James Murdoch has announced that this Sunday's edition of the News of the World will be the paper's last.
It was reported to Yahoo! News by a News of the World journalist that James Murdoch broke the news to staff this afternoon and that many journalists are said to be distraught and phoning their families.
In a statement James Murdoch said: "Having consulted senior colleagues, I have decided that we must take further decisive action with respect to the paper. This Sunday will be the last issue of the News of the World.
"We will run no commercial advertisements this weekend. Any advertising space in this last edition will be donated to causes and charities that wish to expose their good works to our millions of readers."
Orlando Parfitt, a former News of the World journalist told Yahoo! News: "I have very mixed emotions. On one hand, I am gutted. I have many friends at the paper - ex-colleagues who had nothing to do with the phone hacking scandal - who have just found out they will lose their jobs.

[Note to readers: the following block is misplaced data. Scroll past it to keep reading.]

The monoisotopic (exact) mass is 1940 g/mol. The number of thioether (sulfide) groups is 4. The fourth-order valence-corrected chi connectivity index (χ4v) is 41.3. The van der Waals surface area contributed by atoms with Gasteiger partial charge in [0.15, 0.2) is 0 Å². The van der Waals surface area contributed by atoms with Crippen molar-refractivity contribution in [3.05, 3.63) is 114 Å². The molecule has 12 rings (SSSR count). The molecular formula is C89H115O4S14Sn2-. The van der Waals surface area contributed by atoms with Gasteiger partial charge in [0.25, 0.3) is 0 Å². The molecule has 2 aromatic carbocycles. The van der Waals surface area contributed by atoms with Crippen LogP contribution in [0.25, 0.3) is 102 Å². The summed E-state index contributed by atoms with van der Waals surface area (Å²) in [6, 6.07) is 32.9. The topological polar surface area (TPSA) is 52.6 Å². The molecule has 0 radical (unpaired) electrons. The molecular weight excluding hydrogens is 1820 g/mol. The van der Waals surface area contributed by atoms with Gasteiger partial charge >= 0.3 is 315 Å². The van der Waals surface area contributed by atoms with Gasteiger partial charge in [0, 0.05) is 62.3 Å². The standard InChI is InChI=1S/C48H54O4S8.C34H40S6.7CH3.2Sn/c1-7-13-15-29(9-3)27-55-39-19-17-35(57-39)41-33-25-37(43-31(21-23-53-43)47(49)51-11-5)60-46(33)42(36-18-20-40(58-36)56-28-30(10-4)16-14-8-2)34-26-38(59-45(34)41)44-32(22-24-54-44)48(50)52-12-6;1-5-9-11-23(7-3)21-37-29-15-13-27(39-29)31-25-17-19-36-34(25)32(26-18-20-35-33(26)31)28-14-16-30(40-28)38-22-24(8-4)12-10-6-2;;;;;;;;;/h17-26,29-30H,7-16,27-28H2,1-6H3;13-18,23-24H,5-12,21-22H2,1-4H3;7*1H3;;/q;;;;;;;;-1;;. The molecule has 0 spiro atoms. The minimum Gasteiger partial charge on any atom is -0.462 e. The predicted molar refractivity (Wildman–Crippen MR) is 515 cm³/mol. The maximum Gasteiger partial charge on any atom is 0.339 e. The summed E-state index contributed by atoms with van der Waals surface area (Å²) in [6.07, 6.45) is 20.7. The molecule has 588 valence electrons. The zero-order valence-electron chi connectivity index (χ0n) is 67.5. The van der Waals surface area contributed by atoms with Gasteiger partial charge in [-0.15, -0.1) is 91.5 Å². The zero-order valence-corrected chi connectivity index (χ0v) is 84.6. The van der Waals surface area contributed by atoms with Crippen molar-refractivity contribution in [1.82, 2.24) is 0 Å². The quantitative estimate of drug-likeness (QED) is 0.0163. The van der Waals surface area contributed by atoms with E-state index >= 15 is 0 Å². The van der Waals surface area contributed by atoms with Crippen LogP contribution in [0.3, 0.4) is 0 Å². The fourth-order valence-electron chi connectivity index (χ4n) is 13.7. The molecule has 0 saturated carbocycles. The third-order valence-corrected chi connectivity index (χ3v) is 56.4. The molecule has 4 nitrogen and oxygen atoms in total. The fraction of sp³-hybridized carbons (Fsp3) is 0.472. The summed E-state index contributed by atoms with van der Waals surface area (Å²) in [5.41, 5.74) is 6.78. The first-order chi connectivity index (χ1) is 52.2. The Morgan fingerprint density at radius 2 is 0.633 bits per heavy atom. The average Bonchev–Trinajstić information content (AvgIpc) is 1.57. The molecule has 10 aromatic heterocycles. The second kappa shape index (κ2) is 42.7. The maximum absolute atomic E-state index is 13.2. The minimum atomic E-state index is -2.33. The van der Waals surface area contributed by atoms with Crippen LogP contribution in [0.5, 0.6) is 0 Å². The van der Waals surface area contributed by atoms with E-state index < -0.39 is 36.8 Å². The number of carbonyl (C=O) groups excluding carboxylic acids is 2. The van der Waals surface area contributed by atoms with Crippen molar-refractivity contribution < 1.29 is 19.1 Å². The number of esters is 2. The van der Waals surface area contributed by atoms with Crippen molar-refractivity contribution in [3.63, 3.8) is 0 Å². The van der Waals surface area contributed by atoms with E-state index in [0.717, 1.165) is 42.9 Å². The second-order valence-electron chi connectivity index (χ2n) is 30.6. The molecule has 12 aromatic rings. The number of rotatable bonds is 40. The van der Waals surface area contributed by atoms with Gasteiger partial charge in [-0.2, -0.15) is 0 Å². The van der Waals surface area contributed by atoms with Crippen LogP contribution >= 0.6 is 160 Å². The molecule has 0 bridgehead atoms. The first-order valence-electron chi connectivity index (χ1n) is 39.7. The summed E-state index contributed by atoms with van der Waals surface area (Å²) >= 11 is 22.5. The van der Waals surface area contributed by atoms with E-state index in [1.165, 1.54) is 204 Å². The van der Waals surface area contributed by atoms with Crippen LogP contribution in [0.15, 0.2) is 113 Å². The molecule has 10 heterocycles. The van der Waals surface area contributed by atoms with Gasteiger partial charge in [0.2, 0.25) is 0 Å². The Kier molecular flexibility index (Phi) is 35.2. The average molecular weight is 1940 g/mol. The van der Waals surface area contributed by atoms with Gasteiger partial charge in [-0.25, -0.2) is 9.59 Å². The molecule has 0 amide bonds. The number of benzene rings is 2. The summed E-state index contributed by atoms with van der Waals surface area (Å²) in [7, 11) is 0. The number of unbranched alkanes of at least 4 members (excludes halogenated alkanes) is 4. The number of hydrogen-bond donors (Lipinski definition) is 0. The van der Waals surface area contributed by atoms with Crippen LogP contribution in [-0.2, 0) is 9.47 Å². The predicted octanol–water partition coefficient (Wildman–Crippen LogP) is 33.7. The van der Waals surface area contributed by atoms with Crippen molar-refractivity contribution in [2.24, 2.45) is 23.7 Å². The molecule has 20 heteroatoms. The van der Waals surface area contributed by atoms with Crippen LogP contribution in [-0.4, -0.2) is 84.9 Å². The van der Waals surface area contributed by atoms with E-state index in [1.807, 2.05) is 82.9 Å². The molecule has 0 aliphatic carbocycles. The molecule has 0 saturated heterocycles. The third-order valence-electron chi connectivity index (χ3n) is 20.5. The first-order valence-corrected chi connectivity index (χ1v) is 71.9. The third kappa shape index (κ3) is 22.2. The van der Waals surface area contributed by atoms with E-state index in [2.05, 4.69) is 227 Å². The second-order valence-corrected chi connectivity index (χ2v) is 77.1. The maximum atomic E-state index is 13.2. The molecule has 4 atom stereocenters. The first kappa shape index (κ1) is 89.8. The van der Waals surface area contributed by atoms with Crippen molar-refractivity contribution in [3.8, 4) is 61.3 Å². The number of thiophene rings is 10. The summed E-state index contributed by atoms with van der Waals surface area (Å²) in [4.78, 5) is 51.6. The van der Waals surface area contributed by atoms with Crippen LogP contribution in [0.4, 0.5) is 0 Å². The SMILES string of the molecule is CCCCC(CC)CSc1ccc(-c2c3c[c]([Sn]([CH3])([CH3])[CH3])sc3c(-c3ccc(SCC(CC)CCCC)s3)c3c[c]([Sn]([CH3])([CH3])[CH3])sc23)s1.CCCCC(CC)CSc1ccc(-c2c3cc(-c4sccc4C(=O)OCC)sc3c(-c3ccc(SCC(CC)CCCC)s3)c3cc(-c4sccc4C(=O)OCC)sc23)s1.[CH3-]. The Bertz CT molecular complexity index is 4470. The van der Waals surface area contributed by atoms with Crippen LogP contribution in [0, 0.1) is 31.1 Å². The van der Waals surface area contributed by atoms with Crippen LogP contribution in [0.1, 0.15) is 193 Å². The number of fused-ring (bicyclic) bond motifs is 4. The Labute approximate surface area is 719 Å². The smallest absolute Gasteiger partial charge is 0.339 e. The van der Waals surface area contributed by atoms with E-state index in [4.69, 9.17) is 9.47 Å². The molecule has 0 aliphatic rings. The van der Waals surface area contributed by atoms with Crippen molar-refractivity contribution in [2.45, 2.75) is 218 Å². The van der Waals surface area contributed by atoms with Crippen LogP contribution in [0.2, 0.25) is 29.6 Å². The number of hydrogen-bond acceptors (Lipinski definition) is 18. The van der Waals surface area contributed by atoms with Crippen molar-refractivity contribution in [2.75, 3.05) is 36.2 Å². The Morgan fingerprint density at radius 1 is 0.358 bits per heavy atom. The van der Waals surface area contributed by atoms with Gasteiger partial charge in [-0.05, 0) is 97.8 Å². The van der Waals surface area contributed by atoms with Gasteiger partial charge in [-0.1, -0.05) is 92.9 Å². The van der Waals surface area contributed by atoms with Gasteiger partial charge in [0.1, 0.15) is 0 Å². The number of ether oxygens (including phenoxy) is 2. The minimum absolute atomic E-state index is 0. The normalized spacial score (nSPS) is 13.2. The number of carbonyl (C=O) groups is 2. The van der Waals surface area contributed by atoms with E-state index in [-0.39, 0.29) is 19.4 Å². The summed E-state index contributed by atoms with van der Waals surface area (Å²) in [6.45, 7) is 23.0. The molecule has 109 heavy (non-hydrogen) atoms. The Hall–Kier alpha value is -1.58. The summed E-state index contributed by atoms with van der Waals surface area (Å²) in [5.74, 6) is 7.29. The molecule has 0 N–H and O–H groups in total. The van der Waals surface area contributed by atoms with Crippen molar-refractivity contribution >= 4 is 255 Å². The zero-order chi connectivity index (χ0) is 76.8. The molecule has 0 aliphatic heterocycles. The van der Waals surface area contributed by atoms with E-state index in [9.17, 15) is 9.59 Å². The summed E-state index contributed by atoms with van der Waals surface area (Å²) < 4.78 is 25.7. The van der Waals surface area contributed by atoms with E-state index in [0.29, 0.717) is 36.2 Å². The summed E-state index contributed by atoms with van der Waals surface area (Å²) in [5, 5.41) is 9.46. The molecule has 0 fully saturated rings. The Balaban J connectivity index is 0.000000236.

"I still believe the paper was home to some of the most talented journalists in the industry and I used to be extremely proud to say I had worked there. However, the latest batch of allegations was sickening and permanently tarnished the name of the paper."
Ed Miliband, leader of the Labour party, remains adamant that News International Chief Executive Rebekah Brooks should lose her job. "Closing down the News of the World does not solve the problem" he told BBC News.
"The fact that she [Brooks] is leading or overseeing the investigation with police beggars belief."
Rupert Murdoch is refusing to comment at this stage as police investigations are still ongoing.
The BBC has reported that the URLs TheSunOnSunday.co.uk and TheSunOnSunday.com were registered two days ago by an unknown company.
Twitter has become frenzied with people commenting on the newspaper's closure. Former NOTW editor Piers Morgan tweeted: "Shocked and saddened by closure of the News of the World. Scandals of past week indefensible, but has been a great British newspaper."